Denyer shares heartbreaking photo
GOLD Logie winner Grant Denyer has labelled the New South Wales drought as "situation critical", pleading with people to think of the affects its having on struggling farmers.
The former game show host who owns a 27-acre farm in Bathurst, posted a photo to his Facebook page showing the extremely dry conditions which he says in some places was the worst drought on record.
"This is how dry it is at our place," Denyer said in his post.
"My wife just took this photo of our backyard and paddocks. So dry, the kangaroos are drinking out of our dog bowl.
"We're lucky we don't rely on the farm for income but so many in regional Australia do. It's so sad right now. In many places it's the worst drought since records began."
He said there was not only a financial toll but also a mental and emotional one.
"Some families are at breaking point, unable to afford food & with no choice but to shoot their stock so they don't starve & suffer a slow death."
Denyer raised the issue of mental health problems which he said had increased by 70 per cent in his region.
"Suicide by farmers is the most tragic consequence of such a drastic situation. Farmers harvest our food and the materials for the clothes on our back … please think of them."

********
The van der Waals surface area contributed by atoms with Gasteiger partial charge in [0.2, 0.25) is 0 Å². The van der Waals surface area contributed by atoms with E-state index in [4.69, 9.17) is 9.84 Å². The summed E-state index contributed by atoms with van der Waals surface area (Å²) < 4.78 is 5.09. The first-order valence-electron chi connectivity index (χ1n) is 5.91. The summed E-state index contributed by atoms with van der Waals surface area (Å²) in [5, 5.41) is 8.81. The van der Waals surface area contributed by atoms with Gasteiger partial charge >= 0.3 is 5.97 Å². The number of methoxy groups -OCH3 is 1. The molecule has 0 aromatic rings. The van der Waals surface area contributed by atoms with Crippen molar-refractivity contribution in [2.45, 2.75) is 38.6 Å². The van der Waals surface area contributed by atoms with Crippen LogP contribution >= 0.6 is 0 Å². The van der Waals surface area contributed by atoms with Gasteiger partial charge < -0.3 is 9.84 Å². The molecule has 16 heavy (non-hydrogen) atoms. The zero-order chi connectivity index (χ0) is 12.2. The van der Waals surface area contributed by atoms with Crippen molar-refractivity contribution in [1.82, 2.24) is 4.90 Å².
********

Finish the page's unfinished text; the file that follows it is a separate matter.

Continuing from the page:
"We need them. They need us. That's why we support @ruralaid and @buyabale".
The Bureau of Meteorology said the first three months of 2018 were the driest for more than 30 years averaged across NSW, with about 60 per cent of the state now on drought watch.
May was an exceptionally dry month across the country.
Farmers are having to fork out up to $10,000 a week to maintain livestock, according to the ABC.
To help alleviate financial pressures, National Australia Bank chief executive Andrew Thorburn announced the bank will stop charging farmers penalty interest if they fall behind on their repayments due to drought, admitting it had lost touch with some of its customers.
In a meeting in Wagga Wagga, the CEO of the country's largest agricultural lender, also said it would introduce new policies to allow farmers to use much-needed offset accounts against agribusiness loans.
Farm management deposits (FMD) allow farmers to remove money from their taxable income during good years to later use during tough times.
Agriculture Minister David Littleproud has urged others to follow suit, encouraging farmers to "vote with their wallets" and tell banks who refuse to "bugger off".
One in three farmers bank with NAB, meaning the other big banks will face increased pressure to join them in making the change.
"This is an investment in agriculture's future and farmers can now vote with their wallets. I hope other Aussie banks follow NAB's lead and get on board," Mr Littleproud said in a statement today.
He also had a dig at foreign-owned Rabo bank for "turning up its nose" at Aussie farmers, ruling out an FMD offset product last week.
"You have to ask how serious that bank is about agriculture in Australia," Mr Litteproud said
"If you're a farmer whose bank doesn't offer an FMD offset, you can tell them to bugger off because there are banks now which do."
NAB removing penalty interest for farmers was an opportunity for the banking sector to reassess penalty interest as a whole, Mr Litteproud added.
"I don't think the charge truly reflects the cost to the bank," he said. "It's really a kick in the guts when someone's down, which isn't the Australian way."